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A question of tactics

MS Dhoni,in away Tests,has been guilty of taking an One-day International mindset into the longer format,missing a trick or two and thereby letting teams off the hook. Karthik Krishnaswamy details the India skipper’s defensive mindset.

First over after lunch on Day Two at the SCG,Ricky Ponting tucked Zaheer Khan off his legs for a couple. When Ponting and Michael Clarke completed the first run,they had brought up a fairly rare landmark.

It was only the 14th time in Test history that a fourth-wicket pair had put on 200 after coming together with their team three down for 50 or less.

But it was the sixth time against India,and the third during MS Dhoni’s captaincy tenure – after Andrew Strauss and Paul Collingwood at Chennai in 2008 (from 43/3) and Jesse Ryder and Ross Taylor at Napier in 2009 (from 23/3).

There can’t be a more damning piece of empirical evidence than that to suggest that his tactics have let teams off the hook far too often.

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At lunch,Australia’s lead was still only 45. India were still in the game,just about,going by the old psychological trick of adding two wickets to the total. Some captains in that situation might have asked their bowlers for one last attacking burst. Dhoni instead brought on Virat Kohli after two overs each from Zaheer and Ishant. From that point,the game drifted like a Shane Warne leg break without the sting in the end. After an eight-over spell from Kohli,Virender Sehwag came on for five overs of amiable off breaks. For 13 consecutive overs from the Randwick End,Ponting and Clarke happily milked part-timers. From the Paddington End,Ravichandran Ashwin laboured from around the wicket,sometimes with a leg slip in place,mostly without even that pretense of attacking intent.

Dhoni has a history of letting the game drift. There were plenty of instances on the England tour,most notably during England’s second innings at Lord’s,when he started the afternoon session with Suresh Raina and didn’t bring on Ishant Sharma till ten overs after lunch. In the morning,Ishant had bowled 11 overs and taken three wickets for 14 to give India a genuine chance of getting back in the match.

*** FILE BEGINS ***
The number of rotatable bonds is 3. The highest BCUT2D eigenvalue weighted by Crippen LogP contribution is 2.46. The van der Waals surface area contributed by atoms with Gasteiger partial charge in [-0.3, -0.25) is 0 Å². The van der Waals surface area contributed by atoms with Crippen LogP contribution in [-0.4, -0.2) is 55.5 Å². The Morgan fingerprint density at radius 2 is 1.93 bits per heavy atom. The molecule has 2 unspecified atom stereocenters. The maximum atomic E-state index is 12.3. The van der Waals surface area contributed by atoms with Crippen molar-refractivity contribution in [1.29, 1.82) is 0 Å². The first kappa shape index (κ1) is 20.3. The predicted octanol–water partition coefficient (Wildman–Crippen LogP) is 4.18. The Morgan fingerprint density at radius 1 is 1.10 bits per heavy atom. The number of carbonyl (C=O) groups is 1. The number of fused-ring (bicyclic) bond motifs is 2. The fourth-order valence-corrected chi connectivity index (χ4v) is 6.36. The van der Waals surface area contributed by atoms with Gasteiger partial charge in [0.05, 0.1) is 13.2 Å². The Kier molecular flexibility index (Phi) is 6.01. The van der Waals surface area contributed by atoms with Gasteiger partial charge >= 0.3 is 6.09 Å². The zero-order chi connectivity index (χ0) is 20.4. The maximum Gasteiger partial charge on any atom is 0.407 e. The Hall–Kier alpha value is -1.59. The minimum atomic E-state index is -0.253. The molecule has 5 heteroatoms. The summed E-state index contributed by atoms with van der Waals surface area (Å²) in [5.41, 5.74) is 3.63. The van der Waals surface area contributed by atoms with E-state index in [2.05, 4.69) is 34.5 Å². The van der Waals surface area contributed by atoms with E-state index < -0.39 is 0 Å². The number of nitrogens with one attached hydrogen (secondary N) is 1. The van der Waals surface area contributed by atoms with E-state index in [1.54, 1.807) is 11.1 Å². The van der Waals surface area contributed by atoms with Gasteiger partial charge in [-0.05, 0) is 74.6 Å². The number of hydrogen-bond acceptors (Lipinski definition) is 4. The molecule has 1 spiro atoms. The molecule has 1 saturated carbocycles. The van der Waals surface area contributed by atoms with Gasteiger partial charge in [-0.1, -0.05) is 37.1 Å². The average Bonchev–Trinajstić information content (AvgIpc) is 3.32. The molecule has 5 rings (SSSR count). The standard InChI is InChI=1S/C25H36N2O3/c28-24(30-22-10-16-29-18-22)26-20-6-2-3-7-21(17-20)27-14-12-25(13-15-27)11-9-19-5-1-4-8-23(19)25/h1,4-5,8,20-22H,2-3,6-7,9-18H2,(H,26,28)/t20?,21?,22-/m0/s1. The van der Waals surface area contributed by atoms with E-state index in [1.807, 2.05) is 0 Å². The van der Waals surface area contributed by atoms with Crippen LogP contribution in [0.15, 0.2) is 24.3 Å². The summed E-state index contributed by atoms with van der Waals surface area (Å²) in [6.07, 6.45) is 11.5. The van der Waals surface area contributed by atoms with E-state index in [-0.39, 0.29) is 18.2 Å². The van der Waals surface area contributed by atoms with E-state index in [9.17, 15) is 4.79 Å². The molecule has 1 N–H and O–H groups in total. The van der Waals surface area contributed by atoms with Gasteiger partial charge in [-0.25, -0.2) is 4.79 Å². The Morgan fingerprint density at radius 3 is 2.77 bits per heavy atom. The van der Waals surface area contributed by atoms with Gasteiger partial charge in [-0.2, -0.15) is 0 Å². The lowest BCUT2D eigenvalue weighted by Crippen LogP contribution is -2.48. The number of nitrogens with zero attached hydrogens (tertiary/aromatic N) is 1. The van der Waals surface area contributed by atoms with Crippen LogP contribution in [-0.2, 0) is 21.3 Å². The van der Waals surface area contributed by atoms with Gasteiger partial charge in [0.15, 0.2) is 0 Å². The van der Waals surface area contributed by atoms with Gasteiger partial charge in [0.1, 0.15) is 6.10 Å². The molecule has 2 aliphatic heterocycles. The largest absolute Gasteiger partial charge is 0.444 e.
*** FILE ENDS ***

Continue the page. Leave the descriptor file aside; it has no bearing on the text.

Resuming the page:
Speaking to The Indian Express at the time,former England skipper Mike Brearley had expressed bemusement at Dhoni’s move.


“He (Ishant) had taken three of the five wickets before lunch and England were 62 for five. If Ian Botham was doing it,you couldn’t get the ball out of his hands and I wouldn’t let him,” he said. “You have to seize those moments,they don’t come back. It was ridiculous to start with a part-time spinner.”

Dhoni’s habit of taking his foot off the pedal and letting the game drift isn’t restricted just to Test cricket.

But in the one-day game,where he has experienced almost uninterrupted success,bowling changes and field placements follow a more or less set pattern. And things can only drift so far in 50 overs. More often than not,India’s batting makes up for the extra runs given away on the field.

Momentum lost


In Tests,lost momentum isn’t as easily recovered. Preserving a strike bowler for the new ball makes sense if his replacement can keep things under control and threaten to take wickets in the interim. Coming back to bowl at the same pair,with their partnership swelled by a further 75 runs,the strike bowler isn’t likely to strike.

In India,where two spinners can bowl long spells in tandem with the old ball,this isn’t as much of an issue. Zaheer Khan can pick and choose his moments to come back and attack batsmen with reverse or conventional swing. Overseas,his younger fast-bowling lieutenants have to take a lot more responsibility.

It’s a problem Dhoni himself has identified. “Usually when you come out of India,there comes a phase where the ball doesn’t do much,and there is not much for the bowlers. That’s the time where we need to improve,” he said,reflecting on the SCG defeat at the post-match conference. “Not only as a skipper for me,(but) the plans need to be executed really well. Because you have a few fields in mind,if the bowlers stick to that plan and execute well,it looks very good. But once it starts going wrong,it looks very difficult to manage.”